She has worked on project development regarding AIDS interventions in East Africa, forming an education foundation with a Masai RN.

“To educate a woman is to educate a nation,” St. Clair said. “My focus is educating women, whether in the pueblos in New Mexico or the bush of Africa. And all I’ve ever needed to do that is my RN license and the grace of God.”

Linda Cibulskis, RN, BSN

Linda Cibulskis, RN, BSN
House supervisor
Mayo Clinic Hospital, Phoenix

Cibulskis assisted in the creation of the RN house supervisor role and played a pivotal role in the establishment of organizational policies and procedures. A critical thinker, she ensures that daily staffing assignments are founded on each staff member’s clinical skill set and the patient’s comprehensive care requirements.

Cibulskis thrives in unfamiliar and unexpected situations and applies experiences to grow personally and professionally. No matter how busy the shift may be, she shows empathy and listens to the concerns and needs of each department. Her sense of humor makes even the most unbearable peak winter days endurable.

“What an honor. In June, I celebrated my 20th year as a nurse,” she said. “I am just so grateful that I went into nursing … to have the opportunity to make a difference in people’s lives and then have them do the same to us.”

Bonnie Gance-Cleveland, RNC, PhD, PNP, FAAN

Bonnie Gance-Cleveland, RNC, PhD, PNP, FAAN
Director, Center for Improving Health Outcomes in Children, Teens & Families
Arizona State University College of Nursing and Health Innovation, Phoenix

Gance-Cleveland has been a mentor and role model to newer junior faculty and is the primary adviser for numerous graduate, DNP, and PhD students.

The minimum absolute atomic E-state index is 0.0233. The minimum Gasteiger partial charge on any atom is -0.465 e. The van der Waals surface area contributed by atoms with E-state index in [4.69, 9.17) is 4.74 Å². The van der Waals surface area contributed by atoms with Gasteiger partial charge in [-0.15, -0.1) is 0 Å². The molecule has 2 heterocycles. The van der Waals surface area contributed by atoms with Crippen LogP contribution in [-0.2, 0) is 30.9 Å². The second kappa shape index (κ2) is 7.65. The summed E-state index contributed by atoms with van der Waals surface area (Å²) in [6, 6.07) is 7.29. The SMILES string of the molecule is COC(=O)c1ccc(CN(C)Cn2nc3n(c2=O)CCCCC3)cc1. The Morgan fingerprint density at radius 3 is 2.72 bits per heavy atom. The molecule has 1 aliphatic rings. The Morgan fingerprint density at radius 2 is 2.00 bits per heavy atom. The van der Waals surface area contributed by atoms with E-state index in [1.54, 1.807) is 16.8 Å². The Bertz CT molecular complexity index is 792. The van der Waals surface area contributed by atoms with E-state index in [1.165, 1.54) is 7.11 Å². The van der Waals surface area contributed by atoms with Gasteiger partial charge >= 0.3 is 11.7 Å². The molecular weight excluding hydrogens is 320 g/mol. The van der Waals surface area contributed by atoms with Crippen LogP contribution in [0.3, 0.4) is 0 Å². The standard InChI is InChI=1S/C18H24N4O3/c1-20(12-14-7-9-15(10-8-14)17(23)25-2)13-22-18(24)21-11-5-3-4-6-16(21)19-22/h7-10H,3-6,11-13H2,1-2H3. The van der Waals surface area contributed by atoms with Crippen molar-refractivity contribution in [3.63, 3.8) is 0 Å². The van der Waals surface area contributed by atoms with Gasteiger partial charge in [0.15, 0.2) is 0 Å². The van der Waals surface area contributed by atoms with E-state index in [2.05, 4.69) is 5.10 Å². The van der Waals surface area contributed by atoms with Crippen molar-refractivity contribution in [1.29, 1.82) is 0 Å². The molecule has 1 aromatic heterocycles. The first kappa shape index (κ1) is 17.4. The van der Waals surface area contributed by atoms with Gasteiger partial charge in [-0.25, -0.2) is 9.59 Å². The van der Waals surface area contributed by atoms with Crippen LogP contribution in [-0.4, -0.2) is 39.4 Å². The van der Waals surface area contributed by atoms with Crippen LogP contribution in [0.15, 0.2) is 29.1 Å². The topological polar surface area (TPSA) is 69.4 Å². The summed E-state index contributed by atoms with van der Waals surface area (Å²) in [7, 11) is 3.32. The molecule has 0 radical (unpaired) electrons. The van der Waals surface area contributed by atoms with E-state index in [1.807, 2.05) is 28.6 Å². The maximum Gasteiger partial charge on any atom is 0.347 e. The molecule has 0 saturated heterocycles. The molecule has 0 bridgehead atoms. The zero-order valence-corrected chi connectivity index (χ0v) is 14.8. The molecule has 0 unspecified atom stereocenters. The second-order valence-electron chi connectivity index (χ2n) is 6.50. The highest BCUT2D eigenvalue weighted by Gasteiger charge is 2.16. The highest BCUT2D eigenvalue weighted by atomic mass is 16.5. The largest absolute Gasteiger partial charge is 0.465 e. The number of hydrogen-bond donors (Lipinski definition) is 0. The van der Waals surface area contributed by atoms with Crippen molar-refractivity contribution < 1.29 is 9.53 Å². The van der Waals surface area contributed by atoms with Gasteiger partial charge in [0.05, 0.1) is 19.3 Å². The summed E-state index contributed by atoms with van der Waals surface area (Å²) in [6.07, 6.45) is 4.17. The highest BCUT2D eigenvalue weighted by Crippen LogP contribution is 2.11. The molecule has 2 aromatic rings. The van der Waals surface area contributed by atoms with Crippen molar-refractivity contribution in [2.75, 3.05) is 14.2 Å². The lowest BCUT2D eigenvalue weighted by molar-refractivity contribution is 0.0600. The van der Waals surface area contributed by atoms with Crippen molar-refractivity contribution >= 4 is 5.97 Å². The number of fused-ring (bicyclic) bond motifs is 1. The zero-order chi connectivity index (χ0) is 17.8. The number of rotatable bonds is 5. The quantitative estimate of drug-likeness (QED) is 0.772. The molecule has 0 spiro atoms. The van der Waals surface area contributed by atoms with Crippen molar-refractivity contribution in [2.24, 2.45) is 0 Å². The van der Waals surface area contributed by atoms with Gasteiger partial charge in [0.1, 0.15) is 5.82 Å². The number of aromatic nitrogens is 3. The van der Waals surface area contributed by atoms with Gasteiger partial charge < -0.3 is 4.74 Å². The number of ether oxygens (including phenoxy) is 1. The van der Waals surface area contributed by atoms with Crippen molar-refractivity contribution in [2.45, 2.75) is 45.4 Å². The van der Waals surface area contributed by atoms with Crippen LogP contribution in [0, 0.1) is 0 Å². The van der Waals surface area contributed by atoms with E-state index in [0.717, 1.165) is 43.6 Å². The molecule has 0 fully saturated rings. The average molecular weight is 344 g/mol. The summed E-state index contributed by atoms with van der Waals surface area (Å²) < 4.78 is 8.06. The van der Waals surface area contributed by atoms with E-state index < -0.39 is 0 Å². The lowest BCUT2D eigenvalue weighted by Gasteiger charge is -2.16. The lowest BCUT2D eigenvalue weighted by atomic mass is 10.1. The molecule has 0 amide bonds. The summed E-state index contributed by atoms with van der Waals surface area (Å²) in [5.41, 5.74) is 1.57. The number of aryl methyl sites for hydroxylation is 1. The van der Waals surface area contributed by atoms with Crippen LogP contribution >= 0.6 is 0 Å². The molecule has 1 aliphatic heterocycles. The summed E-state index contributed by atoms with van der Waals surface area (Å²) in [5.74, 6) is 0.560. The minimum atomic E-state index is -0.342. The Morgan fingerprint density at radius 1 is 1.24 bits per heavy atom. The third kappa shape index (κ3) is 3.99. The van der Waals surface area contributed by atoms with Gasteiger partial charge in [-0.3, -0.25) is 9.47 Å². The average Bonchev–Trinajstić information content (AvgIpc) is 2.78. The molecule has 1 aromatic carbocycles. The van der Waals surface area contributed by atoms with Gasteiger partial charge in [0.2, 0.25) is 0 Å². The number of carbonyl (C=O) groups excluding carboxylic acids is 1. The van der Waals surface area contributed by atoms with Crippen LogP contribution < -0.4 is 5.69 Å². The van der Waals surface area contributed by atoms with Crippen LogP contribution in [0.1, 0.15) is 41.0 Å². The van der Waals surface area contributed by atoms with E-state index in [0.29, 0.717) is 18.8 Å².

She implemented a writing salon for the academic center, where center members and non-center faculty meet and share manuscripts before submission, providing feedback, sharing of ideas to strengthen the manuscript, and allowing members to learn from more seasoned researchers.

She has been funded by AHRQ to implement a creative obesity risk screening program for pediatric primary care providers, and has developed clinical practice guidelines for clinicians.

“It has been an honor and a privilege to work with the wonderful members of the Center for Improving Health Outcomes in Children, Teens & Families at ASU,” she said. “I have had some incredible opportunities given to me while working with national colleagues, and I feel very fortunate.”

Ellen L. Poole, RN, PhD, CCRN, CPAN, CNE

Ellen L. Poole, RN, PhD, CCRN, CPAN, CNE
Professor of nursing
Chamberlain College of Nursing, Phoenix

Poole has influenced students to enter the nursing profession and those within nursing to increase their professionalism and education. Her research has established that preoperative education impacts post-operative outcomes and patient satisfaction while relieving anxiety. This research has changed preoperative teaching with greater attention to what will happen in the OR and self care needed upon discharge.

She has encouraged staff members in area hospitals and surgery centers to continue their education. Over the past 10 years, she educated and/or facilitated 360 nurses in nursing research or evidence-based practice projects.

“It is an honor and a privilege to be nominated,” she said, adding her appreciation to J&J for its donation in her honor. “The future of nursing belongs to the next generation, so [with this award] I get to be a part of that.”

By | 2020-04-15T13:06:22-04:00 October 10th, 2011|Categories: Regional, West|0 Comments